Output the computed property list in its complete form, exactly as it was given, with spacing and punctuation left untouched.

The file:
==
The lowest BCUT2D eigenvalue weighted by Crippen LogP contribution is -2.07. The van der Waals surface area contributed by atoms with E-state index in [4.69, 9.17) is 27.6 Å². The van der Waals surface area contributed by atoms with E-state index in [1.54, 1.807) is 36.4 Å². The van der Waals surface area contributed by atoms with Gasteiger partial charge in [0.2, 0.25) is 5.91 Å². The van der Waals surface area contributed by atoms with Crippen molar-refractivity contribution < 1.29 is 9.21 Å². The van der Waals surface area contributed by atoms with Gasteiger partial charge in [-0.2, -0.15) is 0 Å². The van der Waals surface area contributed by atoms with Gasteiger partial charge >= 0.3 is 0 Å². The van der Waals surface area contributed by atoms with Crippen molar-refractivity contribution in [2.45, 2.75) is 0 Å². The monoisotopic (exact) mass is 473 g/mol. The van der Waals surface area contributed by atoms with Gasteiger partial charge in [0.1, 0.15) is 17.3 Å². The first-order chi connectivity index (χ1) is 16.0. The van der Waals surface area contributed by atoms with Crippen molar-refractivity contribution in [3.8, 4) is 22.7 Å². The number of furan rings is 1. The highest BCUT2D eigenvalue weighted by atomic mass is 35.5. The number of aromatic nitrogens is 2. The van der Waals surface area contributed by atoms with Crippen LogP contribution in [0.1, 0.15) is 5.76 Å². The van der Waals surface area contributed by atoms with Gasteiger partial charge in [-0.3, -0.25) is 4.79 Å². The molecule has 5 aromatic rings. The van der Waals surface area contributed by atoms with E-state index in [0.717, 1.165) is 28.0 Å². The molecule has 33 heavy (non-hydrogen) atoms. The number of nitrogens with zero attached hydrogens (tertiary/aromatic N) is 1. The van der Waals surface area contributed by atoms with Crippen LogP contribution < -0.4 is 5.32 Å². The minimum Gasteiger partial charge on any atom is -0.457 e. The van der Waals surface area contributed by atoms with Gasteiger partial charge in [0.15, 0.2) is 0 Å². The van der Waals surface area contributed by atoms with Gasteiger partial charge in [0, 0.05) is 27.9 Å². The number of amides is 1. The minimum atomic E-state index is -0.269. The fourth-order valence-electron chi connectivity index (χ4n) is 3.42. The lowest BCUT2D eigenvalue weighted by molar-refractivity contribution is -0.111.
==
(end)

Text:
The lowest BCUT2D eigenvalue weighted by Crippen LogP contribution is -2.07. The van der Waals surface area contributed by atoms with E-state index in [4.69, 9.17) is 27.6 Å². The van der Waals surface area contributed by atoms with E-state index in [1.54, 1.807) is 36.4 Å². The van der Waals surface area contributed by atoms with Gasteiger partial charge in [0.2, 0.25) is 5.91 Å². The van der Waals surface area contributed by atoms with Crippen molar-refractivity contribution < 1.29 is 9.21 Å². The van der Waals surface area contributed by atoms with Gasteiger partial charge in [-0.2, -0.15) is 0 Å². The van der Waals surface area contributed by atoms with Gasteiger partial charge >= 0.3 is 0 Å². The van der Waals surface area contributed by atoms with Crippen molar-refractivity contribution in [2.45, 2.75) is 0 Å². The monoisotopic (exact) mass is 473 g/mol. The van der Waals surface area contributed by atoms with Gasteiger partial charge in [0.1, 0.15) is 17.3 Å². The first-order chi connectivity index (χ1) is 16.0. The van der Waals surface area contributed by atoms with Crippen molar-refractivity contribution in [3.8, 4) is 22.7 Å². The number of furan rings is 1. The highest BCUT2D eigenvalue weighted by atomic mass is 35.5. The number of aromatic nitrogens is 2. The van der Waals surface area contributed by atoms with Crippen LogP contribution in [0.1, 0.15) is 5.76 Å². The van der Waals surface area contributed by atoms with Gasteiger partial charge in [-0.3, -0.25) is 4.79 Å². The molecule has 5 aromatic rings. The van der Waals surface area contributed by atoms with E-state index in [0.717, 1.165) is 28.0 Å². The molecule has 33 heavy (non-hydrogen) atoms. The number of nitrogens with zero attached hydrogens (tertiary/aromatic N) is 1. The van der Waals surface area contributed by atoms with Crippen LogP contribution < -0.4 is 5.32 Å². The minimum Gasteiger partial charge on any atom is -0.457 e. The van der Waals surface area contributed by atoms with Gasteiger partial charge in [0.15, 0.2) is 0 Å². The van der Waals surface area contributed by atoms with Gasteiger partial charge in [0, 0.05) is 27.9 Å². The number of amides is 1. The minimum atomic E-state index is -0.269. The fourth-order valence-electron chi connectivity index (χ4n) is 3.42. The lowest BCUT2D eigenvalue weighted by molar-refractivity contribution is -0.111.